8 Causes of Irritable Bowel Syndrome

Irritable bowel syndrome, also known as IBS, is perhaps the most overlooked condition in the world. According to the International Foundation for Functional Gastrointestinal Disorders, roughly 15% of the world’s population suffers from IBS. Intestinal cramping, gas, bloating, diarrhea, constipation, and even mucus in the stool are all symptoms that 45 million Americans struggle with every day.

IBS is chronic disorder, meaning there is no cure, so the best way to treat it is to prevent it through lifestyle changes. The most common causes are typically preventable with simple lifestyle habits such as diet, exercise, getting plenty of sleep, and lowering personal stress.

It’s probably a good idea to go to the doctor with any symptoms of IBS. Unfortunately, the average person with irritable bowel syndrome waits over six years before seeking medical help. While it’s true that irritable bowels can be managed with lifestyle changes, sometimes medication is needed to aid in digestion.

1. Muscle Contractions in the Intestine

Muscle contractions in the intestine is perhaps the first key to understanding the cause of IBS. The body has a normal digestive process that begins with simply chewing and swallowing food. That food travels through the esophagus and into the stomach where it is “digested,” meaning it is mingled with gastric juices from the stomach and liver. Once it reaches the intestines, it slowly passes through the long canal to allow nutrient absorption by contraction of the intestine.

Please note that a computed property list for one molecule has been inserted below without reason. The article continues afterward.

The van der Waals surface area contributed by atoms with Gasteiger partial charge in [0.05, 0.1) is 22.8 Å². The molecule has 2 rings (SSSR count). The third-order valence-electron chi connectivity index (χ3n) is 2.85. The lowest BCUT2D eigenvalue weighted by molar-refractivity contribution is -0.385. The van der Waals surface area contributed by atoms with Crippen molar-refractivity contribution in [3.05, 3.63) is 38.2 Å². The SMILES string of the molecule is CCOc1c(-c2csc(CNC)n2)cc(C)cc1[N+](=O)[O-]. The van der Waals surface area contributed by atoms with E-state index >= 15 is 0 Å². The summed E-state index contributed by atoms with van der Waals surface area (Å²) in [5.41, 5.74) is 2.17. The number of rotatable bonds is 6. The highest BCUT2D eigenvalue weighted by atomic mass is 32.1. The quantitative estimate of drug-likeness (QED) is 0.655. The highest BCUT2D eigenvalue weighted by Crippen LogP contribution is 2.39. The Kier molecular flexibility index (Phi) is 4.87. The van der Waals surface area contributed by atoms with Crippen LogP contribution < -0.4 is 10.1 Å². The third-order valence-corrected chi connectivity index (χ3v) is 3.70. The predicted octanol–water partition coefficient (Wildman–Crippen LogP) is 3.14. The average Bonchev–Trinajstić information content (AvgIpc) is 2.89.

This contraction of the intestine is part of the natural way to digest food, and it’s required for a proper functioning digestive tract, but when this process goes awry, it becomes a major cause for an upset colon. In a process that is still not entirely yet understood, instead of smooth, controlled contractions, the intestines can also undergo sporadic, uncontrolled contractions.